It has always been the tradition of my German background to have sauerkraut and pork for New Years. Since I have both of these in my stuffed cabbage recipe they have become part of my traditional foods for my New Years Eve buffet. I almost always have ham for Christmas so I grind about one pound of the ham leftovers for my cabbage rolls.
Since I mostly prepare appetizers for my New Years Eve buffet, I only wrap two tablespoons of the filling in the cabbage; normally I use one fourth cup of the filling. This year I made some for New Years Eve and made the larger ones to go in the freezer for later use. They are delicious even after being frozen.
PREPARING CABBAGE: If you have not learned how to make cabbage rolls yet, let me warn you that the biggest job is preparing the cabbage leaves. I heat my stock pot with water to a boil. On the cutting board, I cut out the core of the cabbage head. Place the head in the hot water (BE CAREFUL) to wilt the leaves. With a large fork and tongs, I remove the leaves to a strainer as they wilt.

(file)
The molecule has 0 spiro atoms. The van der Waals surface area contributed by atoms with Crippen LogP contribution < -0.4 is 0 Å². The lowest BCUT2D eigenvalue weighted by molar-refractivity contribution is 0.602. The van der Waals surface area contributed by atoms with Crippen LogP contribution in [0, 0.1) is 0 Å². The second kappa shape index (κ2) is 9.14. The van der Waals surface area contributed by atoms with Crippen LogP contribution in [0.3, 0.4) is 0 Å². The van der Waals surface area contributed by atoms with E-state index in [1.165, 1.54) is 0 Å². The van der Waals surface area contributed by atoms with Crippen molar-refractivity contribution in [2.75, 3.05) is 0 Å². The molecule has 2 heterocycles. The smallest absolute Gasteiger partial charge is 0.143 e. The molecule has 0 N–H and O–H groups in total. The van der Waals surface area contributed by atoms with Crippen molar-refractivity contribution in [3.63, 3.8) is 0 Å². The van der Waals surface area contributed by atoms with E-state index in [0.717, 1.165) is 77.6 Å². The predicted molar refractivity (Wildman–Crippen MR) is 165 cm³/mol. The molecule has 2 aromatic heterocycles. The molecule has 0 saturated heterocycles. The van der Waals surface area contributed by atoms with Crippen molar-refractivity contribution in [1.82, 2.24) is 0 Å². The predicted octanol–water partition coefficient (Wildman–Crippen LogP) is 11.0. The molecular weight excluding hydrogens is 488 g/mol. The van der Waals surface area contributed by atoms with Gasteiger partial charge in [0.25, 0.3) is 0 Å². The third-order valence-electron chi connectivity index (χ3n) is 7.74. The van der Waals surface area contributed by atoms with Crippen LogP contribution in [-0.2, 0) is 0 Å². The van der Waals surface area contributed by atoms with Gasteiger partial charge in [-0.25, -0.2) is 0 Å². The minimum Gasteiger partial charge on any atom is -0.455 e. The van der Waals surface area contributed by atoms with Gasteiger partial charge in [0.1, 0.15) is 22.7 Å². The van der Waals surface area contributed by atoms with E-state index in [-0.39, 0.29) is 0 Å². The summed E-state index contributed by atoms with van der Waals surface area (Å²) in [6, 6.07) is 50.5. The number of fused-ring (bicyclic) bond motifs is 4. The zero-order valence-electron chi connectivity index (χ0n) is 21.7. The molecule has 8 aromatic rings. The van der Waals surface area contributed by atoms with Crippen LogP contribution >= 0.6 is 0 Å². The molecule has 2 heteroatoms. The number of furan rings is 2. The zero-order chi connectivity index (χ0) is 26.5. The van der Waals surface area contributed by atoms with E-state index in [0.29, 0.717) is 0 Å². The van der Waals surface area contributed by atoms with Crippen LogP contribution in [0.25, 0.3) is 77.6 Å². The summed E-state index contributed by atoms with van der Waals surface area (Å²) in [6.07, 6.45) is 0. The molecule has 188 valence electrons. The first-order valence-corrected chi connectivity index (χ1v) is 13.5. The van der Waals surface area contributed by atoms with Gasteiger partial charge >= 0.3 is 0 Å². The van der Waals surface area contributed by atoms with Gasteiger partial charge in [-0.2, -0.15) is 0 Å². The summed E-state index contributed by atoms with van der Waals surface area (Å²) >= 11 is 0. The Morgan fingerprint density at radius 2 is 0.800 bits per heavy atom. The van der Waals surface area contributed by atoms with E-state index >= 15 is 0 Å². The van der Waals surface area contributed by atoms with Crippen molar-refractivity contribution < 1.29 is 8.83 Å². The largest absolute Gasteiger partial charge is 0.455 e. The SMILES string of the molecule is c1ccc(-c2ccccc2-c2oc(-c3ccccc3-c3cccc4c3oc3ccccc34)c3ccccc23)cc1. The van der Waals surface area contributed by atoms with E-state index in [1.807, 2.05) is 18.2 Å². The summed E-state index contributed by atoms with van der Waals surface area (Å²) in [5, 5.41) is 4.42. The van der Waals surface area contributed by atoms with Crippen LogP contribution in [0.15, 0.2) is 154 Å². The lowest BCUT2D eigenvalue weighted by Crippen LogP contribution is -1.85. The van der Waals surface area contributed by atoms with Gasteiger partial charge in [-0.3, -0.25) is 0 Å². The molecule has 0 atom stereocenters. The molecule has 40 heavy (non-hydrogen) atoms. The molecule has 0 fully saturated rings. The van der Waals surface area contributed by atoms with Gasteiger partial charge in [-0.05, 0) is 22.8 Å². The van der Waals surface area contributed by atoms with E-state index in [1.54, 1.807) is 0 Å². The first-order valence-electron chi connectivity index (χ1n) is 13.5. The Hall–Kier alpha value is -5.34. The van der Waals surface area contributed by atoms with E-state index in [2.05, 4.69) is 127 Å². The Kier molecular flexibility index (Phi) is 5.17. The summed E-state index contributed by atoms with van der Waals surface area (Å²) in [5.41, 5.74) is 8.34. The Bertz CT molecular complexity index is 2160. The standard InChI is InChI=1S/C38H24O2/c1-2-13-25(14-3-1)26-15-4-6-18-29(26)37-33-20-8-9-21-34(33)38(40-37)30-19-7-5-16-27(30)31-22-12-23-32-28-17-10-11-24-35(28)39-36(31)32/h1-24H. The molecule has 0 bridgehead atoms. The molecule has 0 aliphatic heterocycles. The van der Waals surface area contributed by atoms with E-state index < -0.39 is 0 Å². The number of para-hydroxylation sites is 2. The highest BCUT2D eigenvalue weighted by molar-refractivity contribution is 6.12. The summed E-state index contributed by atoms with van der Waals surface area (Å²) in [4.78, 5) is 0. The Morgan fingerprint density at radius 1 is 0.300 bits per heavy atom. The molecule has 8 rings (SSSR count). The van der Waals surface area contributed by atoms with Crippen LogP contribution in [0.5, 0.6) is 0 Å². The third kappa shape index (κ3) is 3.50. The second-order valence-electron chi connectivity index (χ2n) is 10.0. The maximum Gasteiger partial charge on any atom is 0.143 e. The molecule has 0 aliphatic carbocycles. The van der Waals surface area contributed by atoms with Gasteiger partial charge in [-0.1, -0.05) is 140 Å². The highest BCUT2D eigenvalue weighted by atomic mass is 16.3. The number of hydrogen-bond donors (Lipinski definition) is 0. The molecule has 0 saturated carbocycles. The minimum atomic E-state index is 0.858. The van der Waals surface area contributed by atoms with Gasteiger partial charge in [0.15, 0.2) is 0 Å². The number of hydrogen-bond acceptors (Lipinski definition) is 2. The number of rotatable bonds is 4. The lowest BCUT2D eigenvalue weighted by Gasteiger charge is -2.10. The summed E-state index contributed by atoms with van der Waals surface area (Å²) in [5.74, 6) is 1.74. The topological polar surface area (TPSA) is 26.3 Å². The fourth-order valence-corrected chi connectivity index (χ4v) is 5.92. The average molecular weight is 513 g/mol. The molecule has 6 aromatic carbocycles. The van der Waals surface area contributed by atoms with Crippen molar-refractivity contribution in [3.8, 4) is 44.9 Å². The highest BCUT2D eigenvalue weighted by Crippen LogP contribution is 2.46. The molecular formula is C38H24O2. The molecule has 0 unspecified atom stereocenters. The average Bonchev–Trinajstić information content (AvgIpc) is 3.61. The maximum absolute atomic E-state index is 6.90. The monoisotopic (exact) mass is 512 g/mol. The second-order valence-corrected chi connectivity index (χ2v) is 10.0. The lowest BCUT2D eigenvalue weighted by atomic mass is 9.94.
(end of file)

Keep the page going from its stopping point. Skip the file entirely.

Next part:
From time to time I stick the large fork in hole of the core and move the head back to the cutting board to remove some more of the core so the leaves work loose. When you have separated all the leaves it is time to stuff the second step in learning how to make cabbage rolls. When I make the appetizers I can use the smaller leaves but for the larger rolls I use larger leaves. The big heads of cabbage are best because if the leaves are real big you can always cut them in half.
NOTE: I always have pieces of cabbage left and small leaves; I chop and fry or package in freezer bag for when I make a pot of vegetable soup.